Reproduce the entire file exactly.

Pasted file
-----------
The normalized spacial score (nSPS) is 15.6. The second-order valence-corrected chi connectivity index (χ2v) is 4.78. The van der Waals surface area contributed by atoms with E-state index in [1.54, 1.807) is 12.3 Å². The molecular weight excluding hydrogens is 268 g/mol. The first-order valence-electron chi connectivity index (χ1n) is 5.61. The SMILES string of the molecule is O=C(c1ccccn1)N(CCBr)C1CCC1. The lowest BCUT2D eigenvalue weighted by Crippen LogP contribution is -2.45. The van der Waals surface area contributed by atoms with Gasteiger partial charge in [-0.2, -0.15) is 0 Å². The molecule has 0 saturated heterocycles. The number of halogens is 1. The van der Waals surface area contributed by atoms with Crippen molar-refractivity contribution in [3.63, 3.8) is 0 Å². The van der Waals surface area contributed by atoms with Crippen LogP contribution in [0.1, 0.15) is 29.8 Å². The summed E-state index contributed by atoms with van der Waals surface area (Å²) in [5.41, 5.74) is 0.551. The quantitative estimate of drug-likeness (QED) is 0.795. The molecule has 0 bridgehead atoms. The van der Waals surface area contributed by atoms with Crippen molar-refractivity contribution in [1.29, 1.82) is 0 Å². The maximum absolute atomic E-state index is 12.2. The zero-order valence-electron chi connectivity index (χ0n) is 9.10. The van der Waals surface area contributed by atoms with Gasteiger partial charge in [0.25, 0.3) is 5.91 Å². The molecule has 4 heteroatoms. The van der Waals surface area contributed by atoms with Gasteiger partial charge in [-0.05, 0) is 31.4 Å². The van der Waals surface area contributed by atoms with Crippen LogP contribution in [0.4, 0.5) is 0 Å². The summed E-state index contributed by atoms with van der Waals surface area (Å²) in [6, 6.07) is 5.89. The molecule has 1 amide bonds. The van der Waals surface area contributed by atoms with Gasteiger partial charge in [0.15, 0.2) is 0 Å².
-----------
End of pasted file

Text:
The normalized spacial score (nSPS) is 15.6. The second-order valence-corrected chi connectivity index (χ2v) is 4.78. The van der Waals surface area contributed by atoms with E-state index in [1.54, 1.807) is 12.3 Å². The molecular weight excluding hydrogens is 268 g/mol. The first-order valence-electron chi connectivity index (χ1n) is 5.61. The SMILES string of the molecule is O=C(c1ccccn1)N(CCBr)C1CCC1. The lowest BCUT2D eigenvalue weighted by Crippen LogP contribution is -2.45. The van der Waals surface area contributed by atoms with Gasteiger partial charge in [-0.2, -0.15) is 0 Å². The molecule has 0 saturated heterocycles. The number of halogens is 1. The van der Waals surface area contributed by atoms with Crippen molar-refractivity contribution in [3.63, 3.8) is 0 Å². The van der Waals surface area contributed by atoms with Crippen LogP contribution in [0.1, 0.15) is 29.8 Å². The summed E-state index contributed by atoms with van der Waals surface area (Å²) in [5.41, 5.74) is 0.551. The quantitative estimate of drug-likeness (QED) is 0.795. The molecule has 0 bridgehead atoms. The van der Waals surface area contributed by atoms with Crippen molar-refractivity contribution in [1.29, 1.82) is 0 Å². The maximum absolute atomic E-state index is 12.2. The zero-order valence-electron chi connectivity index (χ0n) is 9.10. The van der Waals surface area contributed by atoms with Gasteiger partial charge in [0.25, 0.3) is 5.91 Å². The molecule has 4 heteroatoms. The van der Waals surface area contributed by atoms with Gasteiger partial charge in [-0.05, 0) is 31.4 Å². The van der Waals surface area contributed by atoms with Crippen LogP contribution in [0.4, 0.5) is 0 Å². The summed E-state index contributed by atoms with van der Waals surface area (Å²) in [6, 6.07) is 5.89. The molecule has 1 amide bonds. The van der Waals surface area contributed by atoms with Gasteiger partial charge in [0.15, 0.2) is 0 Å².